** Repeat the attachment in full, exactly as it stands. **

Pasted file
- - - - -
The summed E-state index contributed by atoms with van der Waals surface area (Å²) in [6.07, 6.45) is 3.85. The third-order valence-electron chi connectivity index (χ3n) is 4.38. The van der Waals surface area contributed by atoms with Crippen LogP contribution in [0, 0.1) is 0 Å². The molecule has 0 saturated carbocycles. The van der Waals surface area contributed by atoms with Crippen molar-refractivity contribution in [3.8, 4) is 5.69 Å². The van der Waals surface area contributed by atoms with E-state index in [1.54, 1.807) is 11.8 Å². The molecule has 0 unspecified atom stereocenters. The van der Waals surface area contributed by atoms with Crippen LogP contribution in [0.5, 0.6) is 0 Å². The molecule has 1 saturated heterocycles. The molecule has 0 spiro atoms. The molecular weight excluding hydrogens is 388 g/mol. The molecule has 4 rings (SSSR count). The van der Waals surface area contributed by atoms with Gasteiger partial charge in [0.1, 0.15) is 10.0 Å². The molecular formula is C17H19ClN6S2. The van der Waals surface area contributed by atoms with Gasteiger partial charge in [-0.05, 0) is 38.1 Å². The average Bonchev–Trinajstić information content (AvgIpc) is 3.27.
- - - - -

The summed E-state index contributed by atoms with van der Waals surface area (Å²) in [6.07, 6.45) is 3.85. The third-order valence-electron chi connectivity index (χ3n) is 4.38. The van der Waals surface area contributed by atoms with Crippen LogP contribution in [0, 0.1) is 0 Å². The molecule has 0 saturated carbocycles. The van der Waals surface area contributed by atoms with Crippen molar-refractivity contribution in [3.8, 4) is 5.69 Å². The van der Waals surface area contributed by atoms with E-state index in [1.54, 1.807) is 11.8 Å². The molecule has 0 unspecified atom stereocenters. The van der Waals surface area contributed by atoms with Crippen LogP contribution in [0.5, 0.6) is 0 Å². The molecule has 1 saturated heterocycles. The molecule has 0 spiro atoms. The molecular weight excluding hydrogens is 388 g/mol. The molecule has 4 rings (SSSR count). The van der Waals surface area contributed by atoms with Gasteiger partial charge in [0.1, 0.15) is 10.0 Å². The molecular formula is C17H19ClN6S2. The van der Waals surface area contributed by atoms with Gasteiger partial charge in [-0.05, 0) is 38.1 Å². The average Bonchev–Trinajstić information content (AvgIpc) is 3.27.